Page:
This paper poses a different lens on informal social protection (ISP).
ISP is generally understood as practices of livelihood support among individuals. While studies have explored the social dynamics of such, they rarely do so beyond the conceptual space of informalities and poverty. For instance, they discuss aspects of inclusion, incentives and disincentives, efficiency and adequacy. This provides important insights on whether and to what extent these practices provide livelihood support and for whom. However, doing so in part disregards the socio-political context within which support practices take place.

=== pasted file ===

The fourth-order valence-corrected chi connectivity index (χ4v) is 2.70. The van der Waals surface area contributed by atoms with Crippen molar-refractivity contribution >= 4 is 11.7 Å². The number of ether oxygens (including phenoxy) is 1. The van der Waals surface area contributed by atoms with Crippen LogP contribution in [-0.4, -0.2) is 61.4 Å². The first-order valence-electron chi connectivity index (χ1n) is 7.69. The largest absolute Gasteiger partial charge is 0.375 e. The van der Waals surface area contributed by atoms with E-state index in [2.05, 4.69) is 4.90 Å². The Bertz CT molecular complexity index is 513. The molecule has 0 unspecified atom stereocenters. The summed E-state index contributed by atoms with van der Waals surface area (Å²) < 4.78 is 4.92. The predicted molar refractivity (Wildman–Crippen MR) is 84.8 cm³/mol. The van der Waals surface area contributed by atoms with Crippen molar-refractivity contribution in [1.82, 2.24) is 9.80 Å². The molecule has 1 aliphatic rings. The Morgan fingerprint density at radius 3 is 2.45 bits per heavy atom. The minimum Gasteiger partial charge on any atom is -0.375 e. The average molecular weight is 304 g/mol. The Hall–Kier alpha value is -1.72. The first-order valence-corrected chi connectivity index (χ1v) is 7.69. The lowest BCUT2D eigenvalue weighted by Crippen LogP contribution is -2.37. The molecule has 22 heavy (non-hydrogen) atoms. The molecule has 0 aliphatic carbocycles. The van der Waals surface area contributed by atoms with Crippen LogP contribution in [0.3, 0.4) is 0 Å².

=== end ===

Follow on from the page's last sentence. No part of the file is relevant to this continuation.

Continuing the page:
This paper therefore introduces the lens of between-group inequality through the Black Tax narrative. It draws on unique mixed method data of 205 personal support networks of Namibian adults. The results show how understanding these practices beyond the lens of informal social protection can provide important insights on how economic inequality resonates in support relationships, which in turn can play a part in reproducing the inequalities to which they respond.